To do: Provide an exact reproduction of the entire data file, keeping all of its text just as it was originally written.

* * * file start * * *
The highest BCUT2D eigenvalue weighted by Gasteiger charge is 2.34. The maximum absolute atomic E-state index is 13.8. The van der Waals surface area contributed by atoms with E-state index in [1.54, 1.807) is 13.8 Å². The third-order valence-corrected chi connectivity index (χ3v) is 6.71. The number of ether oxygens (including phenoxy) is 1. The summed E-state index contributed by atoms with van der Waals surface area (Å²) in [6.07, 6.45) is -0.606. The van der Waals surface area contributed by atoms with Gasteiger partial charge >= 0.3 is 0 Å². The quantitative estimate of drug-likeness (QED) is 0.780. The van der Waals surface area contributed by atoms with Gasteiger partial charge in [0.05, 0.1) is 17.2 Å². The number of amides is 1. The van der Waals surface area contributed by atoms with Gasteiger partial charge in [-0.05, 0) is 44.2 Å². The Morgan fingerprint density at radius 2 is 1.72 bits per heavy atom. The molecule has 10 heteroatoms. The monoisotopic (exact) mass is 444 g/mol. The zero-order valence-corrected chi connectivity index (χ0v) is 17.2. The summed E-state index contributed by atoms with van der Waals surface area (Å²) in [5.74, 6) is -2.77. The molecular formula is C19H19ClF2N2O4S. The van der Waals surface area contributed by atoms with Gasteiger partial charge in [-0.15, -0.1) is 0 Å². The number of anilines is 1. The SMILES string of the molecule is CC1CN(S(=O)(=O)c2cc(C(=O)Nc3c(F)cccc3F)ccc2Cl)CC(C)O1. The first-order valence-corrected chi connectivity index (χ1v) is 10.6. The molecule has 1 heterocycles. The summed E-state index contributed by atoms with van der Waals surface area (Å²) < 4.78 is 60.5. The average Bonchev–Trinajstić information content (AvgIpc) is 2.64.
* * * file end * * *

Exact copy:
The highest BCUT2D eigenvalue weighted by Gasteiger charge is 2.34. The maximum absolute atomic E-state index is 13.8. The van der Waals surface area contributed by atoms with E-state index in [1.54, 1.807) is 13.8 Å². The third-order valence-corrected chi connectivity index (χ3v) is 6.71. The number of ether oxygens (including phenoxy) is 1. The summed E-state index contributed by atoms with van der Waals surface area (Å²) in [6.07, 6.45) is -0.606. The van der Waals surface area contributed by atoms with Gasteiger partial charge >= 0.3 is 0 Å². The quantitative estimate of drug-likeness (QED) is 0.780. The van der Waals surface area contributed by atoms with Gasteiger partial charge in [0.05, 0.1) is 17.2 Å². The number of amides is 1. The van der Waals surface area contributed by atoms with Gasteiger partial charge in [-0.05, 0) is 44.2 Å². The Morgan fingerprint density at radius 2 is 1.72 bits per heavy atom. The molecule has 10 heteroatoms. The monoisotopic (exact) mass is 444 g/mol. The zero-order valence-corrected chi connectivity index (χ0v) is 17.2. The summed E-state index contributed by atoms with van der Waals surface area (Å²) in [5.74, 6) is -2.77. The molecular formula is C19H19ClF2N2O4S. The van der Waals surface area contributed by atoms with Gasteiger partial charge in [-0.15, -0.1) is 0 Å². The number of anilines is 1. The SMILES string of the molecule is CC1CN(S(=O)(=O)c2cc(C(=O)Nc3c(F)cccc3F)ccc2Cl)CC(C)O1. The first-order valence-corrected chi connectivity index (χ1v) is 10.6. The molecule has 1 heterocycles. The summed E-state index contributed by atoms with van der Waals surface area (Å²) < 4.78 is 60.5. The average Bonchev–Trinajstić information content (AvgIpc) is 2.64.